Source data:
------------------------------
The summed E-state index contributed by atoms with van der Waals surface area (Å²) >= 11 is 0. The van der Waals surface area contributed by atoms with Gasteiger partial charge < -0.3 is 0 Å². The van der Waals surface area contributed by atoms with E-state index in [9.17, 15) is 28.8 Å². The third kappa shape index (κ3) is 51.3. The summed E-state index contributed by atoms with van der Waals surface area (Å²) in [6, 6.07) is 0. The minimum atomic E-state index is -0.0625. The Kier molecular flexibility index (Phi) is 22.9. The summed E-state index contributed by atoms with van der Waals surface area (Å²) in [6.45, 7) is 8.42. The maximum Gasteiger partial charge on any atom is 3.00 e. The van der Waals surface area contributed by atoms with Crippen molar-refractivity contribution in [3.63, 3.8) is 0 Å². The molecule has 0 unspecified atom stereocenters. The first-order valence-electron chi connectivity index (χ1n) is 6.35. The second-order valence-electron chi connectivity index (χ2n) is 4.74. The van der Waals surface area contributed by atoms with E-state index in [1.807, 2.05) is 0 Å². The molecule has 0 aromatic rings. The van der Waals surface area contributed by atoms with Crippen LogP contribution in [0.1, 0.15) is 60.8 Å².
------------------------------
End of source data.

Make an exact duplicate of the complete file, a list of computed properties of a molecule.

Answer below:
The summed E-state index contributed by atoms with van der Waals surface area (Å²) >= 11 is 0. The van der Waals surface area contributed by atoms with Gasteiger partial charge < -0.3 is 0 Å². The van der Waals surface area contributed by atoms with E-state index in [9.17, 15) is 28.8 Å². The third kappa shape index (κ3) is 51.3. The summed E-state index contributed by atoms with van der Waals surface area (Å²) in [6, 6.07) is 0. The minimum atomic E-state index is -0.0625. The Kier molecular flexibility index (Phi) is 22.9. The summed E-state index contributed by atoms with van der Waals surface area (Å²) in [6.45, 7) is 8.42. The maximum Gasteiger partial charge on any atom is 3.00 e. The van der Waals surface area contributed by atoms with Crippen molar-refractivity contribution in [3.63, 3.8) is 0 Å². The molecule has 0 unspecified atom stereocenters. The first-order valence-electron chi connectivity index (χ1n) is 6.35. The second-order valence-electron chi connectivity index (χ2n) is 4.74. The van der Waals surface area contributed by atoms with E-state index in [1.807, 2.05) is 0 Å². The molecule has 0 aromatic rings. The van der Waals surface area contributed by atoms with Crippen LogP contribution in [0.1, 0.15) is 60.8 Å².